The Blind 75 Leetcode Series: Group Anagrams

Photo by Chris Ried on Unsplash

Today, we’ll be working on 49. Group Anagrams

Given an array of strings strs, group the anagrams together. You can return the answer in any order.

An Anagram is a word or phrase formed by rearranging the letters of a different word or phrase, typically using all the original letters exactly once.

Constraints:

1 <= strs.length <= 104

0 <= strs[i].length <= 100

strs[i] consists of lowercase English letters.

This one is quite simple. We have a list of strings, each string consists of lowercase English letters, and we want to group them by the same anagrams.

Without the constraints, some questions we can ask would be

  1. Are the strings always gonna be alphanumerical?
  2. Are there uppercase and lowercase of the same letter? Do we treat them as the same letter?

If there are both uppercase and lowercase of the same letter and we should treat them the same, then our approach will need some tweaking, but for now, let’s just work with lowercase.

The intuition is that, for the anagrams, they consist of the same letters, so if we have a way to turn them into the same sequence, then they will be the exactly same strings. The easiest way to do it? Use sort.

sorted_string = sorted(s)

with Python, sorted returns a new list while sort sorts in place. We are using sorted here as we want to modify the string even more.

We now need a tracker to store these sorted lists. As usual, a dictionary will do the job just fine. However, we cannot use a list as key since it’s mutable, so we want to transform it back to a string.

from collections import defaultdict # python3 import. py2, which you shouldn't be using anymore, has a different routetracker = defaultdict(list)
sorted_s = ''.join(sorted(s)) # s is a string in the list
tracker[sorted_s].append(s)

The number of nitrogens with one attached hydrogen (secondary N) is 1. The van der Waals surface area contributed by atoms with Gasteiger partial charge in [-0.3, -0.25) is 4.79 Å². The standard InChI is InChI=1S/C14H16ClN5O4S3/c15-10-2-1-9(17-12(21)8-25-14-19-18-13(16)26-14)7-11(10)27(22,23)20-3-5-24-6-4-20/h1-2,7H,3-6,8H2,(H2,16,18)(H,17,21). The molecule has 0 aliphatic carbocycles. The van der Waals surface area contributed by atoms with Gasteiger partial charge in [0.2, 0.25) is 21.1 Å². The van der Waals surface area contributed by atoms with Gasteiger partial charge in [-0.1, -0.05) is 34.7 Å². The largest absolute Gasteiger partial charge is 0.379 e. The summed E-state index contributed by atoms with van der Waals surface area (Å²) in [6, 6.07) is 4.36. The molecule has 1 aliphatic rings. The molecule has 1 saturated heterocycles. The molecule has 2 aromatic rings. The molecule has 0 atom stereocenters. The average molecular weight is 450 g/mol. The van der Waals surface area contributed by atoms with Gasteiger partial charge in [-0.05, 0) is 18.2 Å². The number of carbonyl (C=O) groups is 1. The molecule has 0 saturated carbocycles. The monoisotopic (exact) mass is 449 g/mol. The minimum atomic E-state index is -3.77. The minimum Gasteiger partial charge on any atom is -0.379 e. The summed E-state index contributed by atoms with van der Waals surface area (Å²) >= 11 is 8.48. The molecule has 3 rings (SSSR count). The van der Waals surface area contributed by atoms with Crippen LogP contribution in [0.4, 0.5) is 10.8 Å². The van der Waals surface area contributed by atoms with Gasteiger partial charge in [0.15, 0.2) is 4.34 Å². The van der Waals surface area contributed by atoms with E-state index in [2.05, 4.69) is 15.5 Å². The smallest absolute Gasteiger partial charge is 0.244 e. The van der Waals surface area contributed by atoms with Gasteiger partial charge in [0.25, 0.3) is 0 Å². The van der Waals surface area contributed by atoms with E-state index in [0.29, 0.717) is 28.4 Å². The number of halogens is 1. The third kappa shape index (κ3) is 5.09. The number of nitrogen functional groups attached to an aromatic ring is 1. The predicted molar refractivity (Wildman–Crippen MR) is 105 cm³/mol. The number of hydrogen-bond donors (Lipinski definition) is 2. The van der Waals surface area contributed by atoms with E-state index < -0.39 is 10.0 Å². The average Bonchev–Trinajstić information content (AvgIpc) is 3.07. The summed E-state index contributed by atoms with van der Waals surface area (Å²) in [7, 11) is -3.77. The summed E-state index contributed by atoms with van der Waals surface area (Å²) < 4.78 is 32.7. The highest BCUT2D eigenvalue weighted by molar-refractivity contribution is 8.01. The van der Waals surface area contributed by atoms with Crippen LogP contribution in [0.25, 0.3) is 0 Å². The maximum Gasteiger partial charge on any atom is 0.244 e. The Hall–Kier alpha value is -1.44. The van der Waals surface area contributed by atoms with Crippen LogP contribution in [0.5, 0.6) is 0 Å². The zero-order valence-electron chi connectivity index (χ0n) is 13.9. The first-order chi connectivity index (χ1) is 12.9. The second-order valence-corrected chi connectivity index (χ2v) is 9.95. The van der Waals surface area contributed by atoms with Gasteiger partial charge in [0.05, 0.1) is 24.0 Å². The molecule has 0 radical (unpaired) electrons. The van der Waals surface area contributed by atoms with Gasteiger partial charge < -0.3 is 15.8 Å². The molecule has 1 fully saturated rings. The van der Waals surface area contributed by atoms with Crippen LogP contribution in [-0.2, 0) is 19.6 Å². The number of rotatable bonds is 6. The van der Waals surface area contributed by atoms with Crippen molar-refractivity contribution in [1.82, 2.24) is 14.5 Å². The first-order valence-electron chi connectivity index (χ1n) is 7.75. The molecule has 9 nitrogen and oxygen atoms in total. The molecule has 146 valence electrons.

A bit on explanation for defaultdict for those unfamiliar. defaultdict is a simple way to deal with newly added keys. Without it, we will need to do something like

if sorted_s in tracker:
tracker[sorted_s].append(s)
else:
tracker[sorted_s] = [s]

defaultdict gets rid of the if-else and you can assume the key exists. This dictionary defaults each key to an empty list, and you can directly append values to it. If a non-existing key is called, it’ll return the default value.

NOTE: defaultdict(int) would default each key to 0 and defaultdict(str) defaults each key to '' and so on.

We now just have to sort every string and check against the tracker. All strings with the same sorted string will be grouped together under the same key, and we just need to return all the values of the tracker.

We can add some more logic to do early return on the one-element of no-element list.

It will look like

def groupAnagrams(strs):
if len(strs) <= 1:
return [strs]
tracker = defaultdict(list)
for s in strs:
sorted_s = ''.join(sorted(s))
tracker[sorted_s].append(s)
return tracker.values()

What’s the time complexity for this?

Say we have n strings in the input, and each string needs a sort, which is O(m logm), where m is the length of the word, as we’ve found in previous problems, so the total time complexity would be O(n * m logm)

def groupAnagrams(strs):
if len(strs) <= 1:
return [strs]
tracker = defaultdict(list)
for s in strs: # O(n)